Since early 2021, the ADF has attacked villages, conducted human rights abuses, and abducted the survivors of attacks in DRC.[5] Following its affiliation with ISIS in 2018, the ADF has incorporated ISIS’ rhetoric of targeting Christians and has increased its attacks in DRC, executing DRC’s first suicide bombing in Beni in 2021.[6] The targeting of Christians by the ADF will almost certainly increase religious conflicts between Muslims and Christians in Central Africa. Christians will likely retaliate by attacking local Muslim populations or joining Christian extremist organizations like the Lord’s Resistance Army (LRA). Muslims in the region will likely respond by joining the ADF, targeting Christians and other non-Muslim communities, initiating a cycle of religious violence. Like ISIS, the ADF will likely target other sects of Islam. Religious and sectarian conflict will likely spread throughout eastern DRC and into neighboring countries such as Uganda and Rwanda and very likely damage the improving bilateral relations of DRC with these countries.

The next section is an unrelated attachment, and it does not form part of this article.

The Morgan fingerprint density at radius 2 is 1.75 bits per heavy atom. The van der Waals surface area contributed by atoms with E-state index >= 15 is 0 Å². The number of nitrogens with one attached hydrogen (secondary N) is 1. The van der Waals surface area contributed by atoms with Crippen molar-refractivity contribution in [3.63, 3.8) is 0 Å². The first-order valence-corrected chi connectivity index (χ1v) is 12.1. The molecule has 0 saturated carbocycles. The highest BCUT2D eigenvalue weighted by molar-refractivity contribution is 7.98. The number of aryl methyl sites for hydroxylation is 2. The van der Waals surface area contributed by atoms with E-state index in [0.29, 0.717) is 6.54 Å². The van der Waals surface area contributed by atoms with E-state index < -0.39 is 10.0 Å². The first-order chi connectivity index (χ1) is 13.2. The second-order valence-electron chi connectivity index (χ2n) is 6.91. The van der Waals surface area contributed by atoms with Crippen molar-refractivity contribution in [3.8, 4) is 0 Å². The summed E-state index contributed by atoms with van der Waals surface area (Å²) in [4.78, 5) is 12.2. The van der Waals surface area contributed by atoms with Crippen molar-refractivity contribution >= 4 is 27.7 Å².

To fund their activities, the ADF and the National Army for the Liberation of Uganda (NALU) smuggle conflict minerals such as tin, tantalum, tungsten, and gold from North Kivu in eastern DRC.[7] ADF and NALU’s smuggling activities almost certainly affect DRC’s economy by aiding the outflow of unrecorded capital. Minerals, lumber, charcoal, gold, and wildlife products such as ivory are smuggled out of the eastern DRC's conflict zones by terrorist organizations funding the armed conflict in DRC.[8] Disrupting the ADF’s revenue source by preventing the smuggling of these goods will likely hinder the group’s activities and reduce the violence in the region. However, without appropriate government security of the mines in DRC, it is likely that smuggling will continue to fund the ongoing conflict. Increased security of the mines will likely enable DRC to reduce and prevent the illegal outflow of the country's wealth through terrorist groups. Strategic counterterrorism operations and joint exercises between the Congolese and Ugandan armies will almost certainly reduce illicit financial flows, formalize the mining industry, and help the population out of poverty.